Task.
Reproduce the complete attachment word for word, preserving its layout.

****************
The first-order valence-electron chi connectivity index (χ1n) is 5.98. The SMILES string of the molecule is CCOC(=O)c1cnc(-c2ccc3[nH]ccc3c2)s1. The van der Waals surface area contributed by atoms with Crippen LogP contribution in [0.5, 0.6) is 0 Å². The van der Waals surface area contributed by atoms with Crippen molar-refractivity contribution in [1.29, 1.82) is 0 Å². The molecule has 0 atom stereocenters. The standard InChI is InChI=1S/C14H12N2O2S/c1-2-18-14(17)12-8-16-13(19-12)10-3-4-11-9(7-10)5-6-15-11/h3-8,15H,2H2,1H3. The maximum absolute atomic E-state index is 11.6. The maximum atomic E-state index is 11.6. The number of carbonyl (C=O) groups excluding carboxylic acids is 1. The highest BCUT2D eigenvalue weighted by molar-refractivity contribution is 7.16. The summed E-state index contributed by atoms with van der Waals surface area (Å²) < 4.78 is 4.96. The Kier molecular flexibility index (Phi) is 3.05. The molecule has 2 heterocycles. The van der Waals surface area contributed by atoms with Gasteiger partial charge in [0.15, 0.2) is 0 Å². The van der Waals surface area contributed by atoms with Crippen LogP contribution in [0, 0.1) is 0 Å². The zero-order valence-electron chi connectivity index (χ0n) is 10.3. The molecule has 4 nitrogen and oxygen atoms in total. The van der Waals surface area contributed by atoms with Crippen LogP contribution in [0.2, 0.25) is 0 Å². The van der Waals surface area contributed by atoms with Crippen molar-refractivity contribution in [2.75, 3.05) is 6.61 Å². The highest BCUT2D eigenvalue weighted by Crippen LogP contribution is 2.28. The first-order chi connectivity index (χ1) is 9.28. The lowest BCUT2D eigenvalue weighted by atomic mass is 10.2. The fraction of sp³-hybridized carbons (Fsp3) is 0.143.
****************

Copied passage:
The first-order valence-electron chi connectivity index (χ1n) is 5.98. The SMILES string of the molecule is CCOC(=O)c1cnc(-c2ccc3[nH]ccc3c2)s1. The van der Waals surface area contributed by atoms with Crippen LogP contribution in [0.5, 0.6) is 0 Å². The van der Waals surface area contributed by atoms with Crippen molar-refractivity contribution in [1.29, 1.82) is 0 Å². The molecule has 0 atom stereocenters. The standard InChI is InChI=1S/C14H12N2O2S/c1-2-18-14(17)12-8-16-13(19-12)10-3-4-11-9(7-10)5-6-15-11/h3-8,15H,2H2,1H3. The maximum absolute atomic E-state index is 11.6. The maximum atomic E-state index is 11.6. The number of carbonyl (C=O) groups excluding carboxylic acids is 1. The highest BCUT2D eigenvalue weighted by molar-refractivity contribution is 7.16. The summed E-state index contributed by atoms with van der Waals surface area (Å²) < 4.78 is 4.96. The Kier molecular flexibility index (Phi) is 3.05. The molecule has 2 heterocycles. The van der Waals surface area contributed by atoms with Gasteiger partial charge in [0.15, 0.2) is 0 Å². The van der Waals surface area contributed by atoms with Crippen LogP contribution in [0, 0.1) is 0 Å². The zero-order valence-electron chi connectivity index (χ0n) is 10.3. The molecule has 4 nitrogen and oxygen atoms in total. The van der Waals surface area contributed by atoms with Crippen LogP contribution in [0.2, 0.25) is 0 Å². The van der Waals surface area contributed by atoms with Crippen molar-refractivity contribution in [2.75, 3.05) is 6.61 Å². The highest BCUT2D eigenvalue weighted by Crippen LogP contribution is 2.28. The first-order chi connectivity index (χ1) is 9.28. The lowest BCUT2D eigenvalue weighted by atomic mass is 10.2. The fraction of sp³-hybridized carbons (Fsp3) is 0.143.